I don't think Seinfeld sounded like a jerk, nor did I felt bad for King one second.
Come on, the very least bit of professionalism would have been, for the host, to read the headlines of who is his guest and what he's done. That Seinfeld was the #1 show, and ended because they, creative team, decided to end while on top, and not as the result of a network decision, that they refused billions a year to continue as NBC begged them, that's most definitely a headline in Jerry's bio.

He wasn't a jerk, just pointing out clearly how King was not just unprepared, but at this point unprofessional and bad at his job.

That said, while I still think Seinfeld is a great comedian, and the sitcom remains the best one of all, his latest work (Bee Movie, and now this mess) is pure crap.

Alan Sepinwall said...

Fred, Jerry's point with King was entirely reasonable. The way he presented that point, on the other hand, made him look like an ass. There are laughs to be had in pointing out when Larry King is being Larry King, but Jerry came across as an entitled rich guy asking, "Do you know who I am?"

You can be 100 percent right and still be a jerk.

MyFawny said...

H.A.M. (Hot a** mess)

So unfunny I went to do the dishes instead.

and because it needs to be said, I still won't watch Jay Leno no matter who his guest are.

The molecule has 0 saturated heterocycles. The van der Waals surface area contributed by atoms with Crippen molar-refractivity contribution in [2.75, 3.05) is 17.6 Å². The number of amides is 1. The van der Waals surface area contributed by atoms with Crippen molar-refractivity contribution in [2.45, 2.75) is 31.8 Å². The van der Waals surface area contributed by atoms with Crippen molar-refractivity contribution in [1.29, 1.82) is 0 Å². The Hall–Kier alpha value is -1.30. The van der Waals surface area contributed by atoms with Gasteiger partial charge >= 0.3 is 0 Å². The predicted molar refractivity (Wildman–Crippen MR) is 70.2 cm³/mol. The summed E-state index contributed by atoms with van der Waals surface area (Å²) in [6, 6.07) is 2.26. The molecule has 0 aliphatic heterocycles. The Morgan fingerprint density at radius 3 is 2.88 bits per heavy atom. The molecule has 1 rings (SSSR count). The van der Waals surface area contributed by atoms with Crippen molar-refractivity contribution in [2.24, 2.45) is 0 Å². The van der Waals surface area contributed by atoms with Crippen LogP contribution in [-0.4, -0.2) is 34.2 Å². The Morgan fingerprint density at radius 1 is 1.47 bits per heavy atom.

Bg Porter said...

All I could think of was Jackie Gleason's failed game show "You're in the Picture" (http://en.wikipedia.org/wiki/You%27re_in_the_Picture), remembered now only for Gleason's starting the second show with an apology for how bad the show was. If there's any justice, Seinfeld will start Thursday's show by attempting to dig out his own liver with a spoon to make amends.

Anonymous said...

Right on Alan. Just a terrible show. The show must be advertising on Howard Stern to keep him from blowing it up on air.

And I think Alec Baldwin is great on 30 Rock, but how inappropriate is it to see him critiquing another marriage?

Adam said...

As I tweeted last night, it took fifteen failures and partial failures to get to the first great Seinfeld episode, "The Chinese Restaurant".

NBC will not be that patient again.

Anonymous said...

Alan,

I can't believe NBC decided to use the Olympic lead-in for the 10pm hour to promote the Marriage Ref. Why not use it to promote a better show (based on early critic reactions) like Parenthood? Who at NBC thought this was a good idea?